The pit then gets filled in. I’ll probably use river gravel because it is roundish and facilitates a large volume of water. The whole reservoir then gets a layer of shade cloth. This is to keep the grow media in the tires separated from the reservoir. It has to be pushed into the wicking pipes to allow the coir-based media to get down to the bottom of the reservoir. I think this is fairly clever, but I welcome any suggestions. Other wicking beds that I’ve seen just have a corner or two of the reservoir devoid of gravel so the wicking material can be fully immersed in the reservoir’s water.

Step 3: Wrong Way Wicking Bed

The tires can now be placed on the wicking bed with the wicking pipes at their centers. As the potato plants grow, more tires are placed on top and grow media added. Potatoes are cool; the right ones will just keep producing potatoes at higher and higher levels, to a certain degree. When the stack reaches about 3 layers and the plant decides that things are going tits up, just kick over the lot and separate the potatoes from the worms and grow media and start again. I could use water from the aquaponic system, but I probably won’t have to. With worms continuously feeding on the fish poo and producing castings, there will probably be enough nutrients in the media to support a crop to maturity. Carrots, radishes, and other such things can be grown this way, of course.

Upside Down Tomatoes

I've just got to do this. Wrong Way tomatoes!

This is a subject that caught my attention some time ago and was put into one of those dusty compartments in my brain. I was looking for information about growing things in micro-climates similar to the Bolaven Plateau. The Olympic Peninsula in Washington is one such place. Cool with lots of rain and little sunshine. There is a lot of debate about whether tomatoes (or bell peppers, for that matter) grow better this way. But there are certainly advantages. These include better air circulation, inaccessibility to creepy crawly things, and the use of vertical “dead space.” This photo is from an article about a guy named Dick Schneider. It makes for very interesting reading. I’ve emailed the publisher of this article as I’d love to get in touch with this fellow. Notice how he uses black pails. This heats up the media a bit which is good for tomatoes. A disadvantage is that the growing media dries out quickly. It’s also heavy, if ordinary soil is used, but I think my soiless grow media will be okay. I look forward to experimenting.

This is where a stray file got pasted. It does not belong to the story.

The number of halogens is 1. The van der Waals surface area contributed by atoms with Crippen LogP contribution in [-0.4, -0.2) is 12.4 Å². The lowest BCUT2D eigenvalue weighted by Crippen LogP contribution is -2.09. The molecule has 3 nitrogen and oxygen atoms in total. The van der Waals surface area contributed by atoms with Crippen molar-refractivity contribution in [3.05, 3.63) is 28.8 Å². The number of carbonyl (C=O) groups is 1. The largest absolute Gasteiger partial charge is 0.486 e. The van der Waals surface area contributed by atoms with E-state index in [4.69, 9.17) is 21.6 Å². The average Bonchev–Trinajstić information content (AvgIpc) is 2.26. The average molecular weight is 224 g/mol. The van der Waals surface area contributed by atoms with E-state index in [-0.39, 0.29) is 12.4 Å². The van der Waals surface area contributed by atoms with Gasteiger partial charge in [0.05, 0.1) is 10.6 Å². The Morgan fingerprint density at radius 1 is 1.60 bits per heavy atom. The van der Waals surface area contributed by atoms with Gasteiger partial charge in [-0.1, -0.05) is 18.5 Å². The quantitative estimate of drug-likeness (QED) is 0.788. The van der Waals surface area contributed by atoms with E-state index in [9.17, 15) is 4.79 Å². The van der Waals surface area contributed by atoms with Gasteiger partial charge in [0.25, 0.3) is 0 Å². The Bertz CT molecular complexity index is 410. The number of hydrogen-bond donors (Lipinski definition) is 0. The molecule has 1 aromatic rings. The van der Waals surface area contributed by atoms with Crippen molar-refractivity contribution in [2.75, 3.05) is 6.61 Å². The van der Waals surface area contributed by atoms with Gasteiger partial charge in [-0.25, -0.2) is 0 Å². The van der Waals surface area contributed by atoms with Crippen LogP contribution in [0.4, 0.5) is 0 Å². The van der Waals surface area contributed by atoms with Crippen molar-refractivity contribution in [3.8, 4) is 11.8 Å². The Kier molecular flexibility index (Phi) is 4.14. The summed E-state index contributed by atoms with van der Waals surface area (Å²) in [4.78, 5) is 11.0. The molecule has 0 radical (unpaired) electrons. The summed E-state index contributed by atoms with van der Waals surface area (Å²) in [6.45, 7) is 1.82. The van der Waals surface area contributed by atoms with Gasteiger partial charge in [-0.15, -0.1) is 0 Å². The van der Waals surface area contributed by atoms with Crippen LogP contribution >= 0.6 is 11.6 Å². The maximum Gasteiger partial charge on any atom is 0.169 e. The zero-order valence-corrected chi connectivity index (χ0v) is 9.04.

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Replies to This Discussion

There has been some debate over the safety of using tires in the food garden.  You might want to research the leaching possibilities so you can make your own informed decision before you set your heart on them.

I like the idea of using tires filled with rammed earth or whatever as retaining wall and such but I would rather not have them in contact with the moist food growing media.

If worms want to escape, they will (or they die trying,) if you create a pleasant environment for them, they tend to stay even if you are not trying to contain them.

I would like to see HARD DATA about the health concerns about using tires as a grow container.  There has been a lot of talk on other forums, but no hard data, just conjecture.  I know of people who have been using tire gardens for years and there doesn't seem to be any difference in their health or the quality of vegetables produced.

As a missionary to Haiti, I have been encouraging the use of tire gardens for years because tires are one of the few resources available, many times free or real cheap.

Thanks for the input and keep up the interest, Paul.
 
TCLynx said:

There has been some debate over the safety of using tires in the food garden.  You might want to research the leaching possibilities so you can make your own informed decision before you set your heart on them.

I like the idea of using tires filled with rammed earth or whatever as retaining wall and such but I would rather not have them in contact with the moist food growing media.

If worms want to escape, they will (or they die trying,) if you create a pleasant environment for them, they tend to stay even if you are not trying to contain them.

I agree, Paul. Some people tend to flinch when they hear about growing food in recycled tires. I've done quite a bit of snooping around on the internet about the subject. If they aren't chopped into tiny pieces or burned, any nasty stuff is locked into the material. And the fact that they are old is an advantage too, in that anything that's going to leach into the environment probably already has. Doesn't that sound scientific? I'm in the "they're safe" camp.

Paul Smith said:

I would like to see HARD DATA about the health concerns about using tires as a grow container.  There has been a lot of talk on other forums, but no hard data, just conjecture.  I know of people who have been using tire gardens for years and there doesn't seem to be any difference in their health or the quality of vegetables produced.